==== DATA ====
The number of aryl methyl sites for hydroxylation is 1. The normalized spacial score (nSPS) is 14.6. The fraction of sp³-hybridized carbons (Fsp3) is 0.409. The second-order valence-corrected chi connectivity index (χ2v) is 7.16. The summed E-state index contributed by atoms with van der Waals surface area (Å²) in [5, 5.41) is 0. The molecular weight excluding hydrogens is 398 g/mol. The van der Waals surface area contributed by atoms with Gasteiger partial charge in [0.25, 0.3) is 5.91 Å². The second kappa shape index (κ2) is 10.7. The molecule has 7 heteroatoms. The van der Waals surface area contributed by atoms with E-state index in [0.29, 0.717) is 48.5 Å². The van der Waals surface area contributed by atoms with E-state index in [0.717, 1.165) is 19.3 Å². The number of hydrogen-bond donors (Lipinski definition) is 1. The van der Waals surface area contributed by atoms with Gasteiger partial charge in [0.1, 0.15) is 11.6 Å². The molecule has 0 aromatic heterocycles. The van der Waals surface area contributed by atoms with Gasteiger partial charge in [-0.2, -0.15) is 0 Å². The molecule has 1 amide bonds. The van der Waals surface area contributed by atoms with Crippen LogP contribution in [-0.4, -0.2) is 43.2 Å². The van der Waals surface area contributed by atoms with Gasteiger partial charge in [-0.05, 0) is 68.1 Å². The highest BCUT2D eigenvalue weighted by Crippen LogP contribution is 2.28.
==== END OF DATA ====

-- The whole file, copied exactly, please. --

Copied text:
The number of aryl methyl sites for hydroxylation is 1. The normalized spacial score (nSPS) is 14.6. The fraction of sp³-hybridized carbons (Fsp3) is 0.409. The second-order valence-corrected chi connectivity index (χ2v) is 7.16. The summed E-state index contributed by atoms with van der Waals surface area (Å²) in [5, 5.41) is 0. The molecular weight excluding hydrogens is 398 g/mol. The van der Waals surface area contributed by atoms with Gasteiger partial charge in [0.25, 0.3) is 5.91 Å². The second kappa shape index (κ2) is 10.7. The molecule has 7 heteroatoms. The van der Waals surface area contributed by atoms with E-state index in [0.29, 0.717) is 48.5 Å². The van der Waals surface area contributed by atoms with E-state index in [0.717, 1.165) is 19.3 Å². The number of hydrogen-bond donors (Lipinski definition) is 1. The van der Waals surface area contributed by atoms with Gasteiger partial charge in [0.1, 0.15) is 11.6 Å². The molecule has 0 aromatic heterocycles. The van der Waals surface area contributed by atoms with Gasteiger partial charge in [-0.2, -0.15) is 0 Å². The molecule has 1 amide bonds. The van der Waals surface area contributed by atoms with Crippen LogP contribution in [-0.4, -0.2) is 43.2 Å². The van der Waals surface area contributed by atoms with Gasteiger partial charge in [-0.05, 0) is 68.1 Å². The highest BCUT2D eigenvalue weighted by Crippen LogP contribution is 2.28.